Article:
Several of London’s artists are getting pumped for JUNOfest

Whether you listen to folk, metal, or hip hop, there’s a JUNOfest concert for everyone. Find out what some London artists had to say about why they love the music scene, being part of the JUNOs, the significance of promoting the local scene, and which Canadian artists inspire them.

Be sure to read Part 1 as well!

Kavara

Metal band Kavara at 765 Old East Bar and Grill
Photo courtesy of Kavara

Metal band Kavara met in 2015 during their time at Fanshawe College’s Music Industry Arts (MIA) program. They will be performing at Old East 765 on March 15. Vocalist Serena Dorton and guitarist Chris Strange took the time to collectively answer.

What do you love about London’s music scene?

We love how the London music scene is a tightly-knit community with talented artists in a plethora of genres. There’s always new artists and bands emerging and they never disappoint. The London music scene has always been very supportive of us from the time we started Kavara to now. Lots of love to our Forest City metal family!

Marty Kolls

Marty Kolls London Ontario
Photo via martykolls.com

Marty Kolls had the CD release party for her debut album “This Life” at none other than the beloved Aeolian Hall. She’ll return to the Aeolian on March 16.

What do you love about London’s music scene?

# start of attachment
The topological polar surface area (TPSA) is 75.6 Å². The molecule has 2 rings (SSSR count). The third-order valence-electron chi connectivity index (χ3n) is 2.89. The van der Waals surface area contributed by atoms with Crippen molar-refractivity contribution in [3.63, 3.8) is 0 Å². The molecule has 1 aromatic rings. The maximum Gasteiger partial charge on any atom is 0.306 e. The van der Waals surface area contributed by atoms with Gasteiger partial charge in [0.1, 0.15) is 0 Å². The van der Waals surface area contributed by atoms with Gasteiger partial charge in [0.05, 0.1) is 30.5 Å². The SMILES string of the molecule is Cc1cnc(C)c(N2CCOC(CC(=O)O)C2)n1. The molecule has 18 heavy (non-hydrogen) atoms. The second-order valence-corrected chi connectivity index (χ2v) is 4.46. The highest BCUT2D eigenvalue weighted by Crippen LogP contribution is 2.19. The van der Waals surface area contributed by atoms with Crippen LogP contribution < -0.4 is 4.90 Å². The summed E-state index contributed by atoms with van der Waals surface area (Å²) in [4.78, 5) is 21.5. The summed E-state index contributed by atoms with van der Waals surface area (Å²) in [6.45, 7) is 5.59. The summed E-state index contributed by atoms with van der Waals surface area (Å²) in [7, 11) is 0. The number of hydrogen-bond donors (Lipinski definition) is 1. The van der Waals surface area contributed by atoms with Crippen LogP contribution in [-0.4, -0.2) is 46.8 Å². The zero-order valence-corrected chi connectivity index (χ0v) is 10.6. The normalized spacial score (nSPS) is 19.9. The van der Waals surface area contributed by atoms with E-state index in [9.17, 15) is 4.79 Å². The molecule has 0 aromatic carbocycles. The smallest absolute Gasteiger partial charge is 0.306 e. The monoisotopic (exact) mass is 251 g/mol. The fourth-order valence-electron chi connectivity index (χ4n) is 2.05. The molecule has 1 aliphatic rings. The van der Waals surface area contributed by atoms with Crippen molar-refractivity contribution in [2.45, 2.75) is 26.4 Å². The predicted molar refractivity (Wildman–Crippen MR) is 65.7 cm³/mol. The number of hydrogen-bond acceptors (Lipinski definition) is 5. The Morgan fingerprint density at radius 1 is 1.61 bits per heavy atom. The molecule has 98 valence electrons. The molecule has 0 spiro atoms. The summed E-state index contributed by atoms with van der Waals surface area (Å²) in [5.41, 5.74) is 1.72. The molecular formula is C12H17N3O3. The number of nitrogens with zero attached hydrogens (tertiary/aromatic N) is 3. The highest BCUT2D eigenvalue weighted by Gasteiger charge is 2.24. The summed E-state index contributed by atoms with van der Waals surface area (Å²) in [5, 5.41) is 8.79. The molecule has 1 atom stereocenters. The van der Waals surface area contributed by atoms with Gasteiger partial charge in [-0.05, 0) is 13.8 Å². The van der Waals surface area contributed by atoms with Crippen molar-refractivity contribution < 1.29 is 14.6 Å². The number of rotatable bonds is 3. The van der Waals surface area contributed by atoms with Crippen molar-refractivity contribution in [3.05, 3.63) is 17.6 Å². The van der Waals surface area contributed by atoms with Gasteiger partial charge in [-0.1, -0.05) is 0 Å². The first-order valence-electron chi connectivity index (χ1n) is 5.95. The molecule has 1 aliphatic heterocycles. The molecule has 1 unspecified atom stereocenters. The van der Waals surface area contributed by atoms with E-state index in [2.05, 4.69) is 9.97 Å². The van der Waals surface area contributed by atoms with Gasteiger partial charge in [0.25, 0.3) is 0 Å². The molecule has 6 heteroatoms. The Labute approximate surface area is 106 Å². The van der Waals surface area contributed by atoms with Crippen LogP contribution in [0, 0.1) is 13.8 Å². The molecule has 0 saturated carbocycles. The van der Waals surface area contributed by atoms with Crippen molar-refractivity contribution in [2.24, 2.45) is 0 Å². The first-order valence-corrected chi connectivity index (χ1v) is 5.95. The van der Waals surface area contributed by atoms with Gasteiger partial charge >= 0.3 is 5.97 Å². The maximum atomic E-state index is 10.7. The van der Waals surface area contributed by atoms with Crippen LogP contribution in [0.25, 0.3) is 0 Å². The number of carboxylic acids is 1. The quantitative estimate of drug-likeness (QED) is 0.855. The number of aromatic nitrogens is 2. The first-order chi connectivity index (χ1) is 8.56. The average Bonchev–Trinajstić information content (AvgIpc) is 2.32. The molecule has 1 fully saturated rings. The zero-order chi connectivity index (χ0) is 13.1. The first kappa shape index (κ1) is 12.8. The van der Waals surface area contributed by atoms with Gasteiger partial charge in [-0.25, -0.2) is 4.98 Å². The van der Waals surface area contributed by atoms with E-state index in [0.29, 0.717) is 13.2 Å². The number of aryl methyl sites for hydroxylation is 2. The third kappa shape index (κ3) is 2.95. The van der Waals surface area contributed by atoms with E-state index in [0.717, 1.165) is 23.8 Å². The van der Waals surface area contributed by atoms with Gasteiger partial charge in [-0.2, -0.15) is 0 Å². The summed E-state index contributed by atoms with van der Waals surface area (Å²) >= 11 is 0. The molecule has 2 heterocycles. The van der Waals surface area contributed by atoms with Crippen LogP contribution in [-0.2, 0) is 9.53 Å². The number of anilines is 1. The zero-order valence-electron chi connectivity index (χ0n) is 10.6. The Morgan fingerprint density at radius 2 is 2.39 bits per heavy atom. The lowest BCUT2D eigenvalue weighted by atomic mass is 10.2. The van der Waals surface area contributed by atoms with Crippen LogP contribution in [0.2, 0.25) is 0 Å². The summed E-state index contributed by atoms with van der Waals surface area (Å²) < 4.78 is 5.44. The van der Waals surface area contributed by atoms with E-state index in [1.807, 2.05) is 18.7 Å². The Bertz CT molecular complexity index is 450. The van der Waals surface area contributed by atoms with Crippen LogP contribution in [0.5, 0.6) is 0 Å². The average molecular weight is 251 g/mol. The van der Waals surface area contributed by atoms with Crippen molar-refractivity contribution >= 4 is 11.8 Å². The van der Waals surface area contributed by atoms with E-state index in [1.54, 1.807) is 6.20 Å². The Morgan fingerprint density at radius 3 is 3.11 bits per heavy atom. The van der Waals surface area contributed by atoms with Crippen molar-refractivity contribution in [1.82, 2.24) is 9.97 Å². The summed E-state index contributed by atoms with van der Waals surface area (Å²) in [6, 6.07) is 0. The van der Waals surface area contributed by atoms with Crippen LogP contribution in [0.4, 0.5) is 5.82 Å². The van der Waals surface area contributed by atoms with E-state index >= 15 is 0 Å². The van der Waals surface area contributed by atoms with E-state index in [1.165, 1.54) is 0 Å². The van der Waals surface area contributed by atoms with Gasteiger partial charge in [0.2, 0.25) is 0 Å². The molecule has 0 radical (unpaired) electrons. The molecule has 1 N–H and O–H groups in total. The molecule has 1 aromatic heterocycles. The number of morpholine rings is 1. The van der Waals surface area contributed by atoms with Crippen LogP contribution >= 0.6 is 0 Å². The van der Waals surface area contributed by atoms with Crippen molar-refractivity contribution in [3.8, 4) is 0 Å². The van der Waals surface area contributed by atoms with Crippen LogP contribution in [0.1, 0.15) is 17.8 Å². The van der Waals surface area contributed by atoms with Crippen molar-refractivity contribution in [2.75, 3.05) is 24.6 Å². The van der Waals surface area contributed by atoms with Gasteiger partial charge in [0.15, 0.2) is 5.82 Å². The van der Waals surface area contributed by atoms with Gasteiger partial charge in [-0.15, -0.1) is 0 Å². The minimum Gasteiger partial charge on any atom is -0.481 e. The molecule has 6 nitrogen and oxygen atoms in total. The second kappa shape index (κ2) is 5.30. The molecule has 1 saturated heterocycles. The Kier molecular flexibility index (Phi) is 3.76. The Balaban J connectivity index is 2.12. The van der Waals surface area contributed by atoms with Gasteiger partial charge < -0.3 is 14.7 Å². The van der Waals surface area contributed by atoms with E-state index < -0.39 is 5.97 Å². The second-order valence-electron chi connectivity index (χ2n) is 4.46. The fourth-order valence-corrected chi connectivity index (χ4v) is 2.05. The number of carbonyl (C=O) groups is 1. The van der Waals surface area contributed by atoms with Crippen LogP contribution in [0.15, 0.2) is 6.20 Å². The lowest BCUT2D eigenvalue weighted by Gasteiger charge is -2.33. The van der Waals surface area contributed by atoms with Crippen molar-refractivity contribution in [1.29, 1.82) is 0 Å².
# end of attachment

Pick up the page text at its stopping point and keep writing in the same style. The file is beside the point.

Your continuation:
I love that London has strong musical talent. It often goes dismissed, but those who are engaged continue to create a strong community.

The Marrieds

Jane Carmichael and Kevin Kennedy of The Marrieds.
Photo courtesy of Jane Carmichael and Kevin Kennedy.

Jane Carmichael and Kevin Kennedy, also known as The Marrieds, became involved with the local music scene with three songs about Snowmaggedon 2010. Catch them at the London Music Hall of Fame’s Rosewood Room on March 15. 

Why is it important to promote London’s music scene, both regionally and nationally?

Jane: If we don’t promote, then no one will know about all of the amazing music that is being created in our city.

Kevin: I think everything starts with promoting your scene locally first.

If we as artists are supporting each other and creating something worth national attention, then it will come. As artists, it’s important to support each other but also to push each other’s creativity so we become better as a scene and then create music that we’re proud of.

After that, if the attention comes then that’s great.

The Pairs

The band the Pairs in London, ON
Photo courtesy of The Pairs

The Pairs is comprised of a former punk rock drummer and three classically trained vocalists, two of them twins. They will play at the London Brewing Co-Operative on March 16. Noelle Coughlin spoke of the music scene fondly.

What do you love about London’s music scene?

The scene here is incredible. Every step we’ve taken so far has been supported and encouraged by groups outside of ourselves. Richard and Jamie at Forest City Records played a huge role in helping us get our feet off the ground with our first EP.

They’ve connected us with many other people and helped to teach us some fundamentals of the industry. Other local acts, Averages, Charlie Weber, Marty Kolls, and so many more, and venues have brought us in and shared the stage and to grow as performers and musicians.

We feel safe to step into the unknown because we know we will be supported. We are forever grateful for that!

Victor Quinlan

Victor Quinlan
Photo courtesy of Victor Quinlan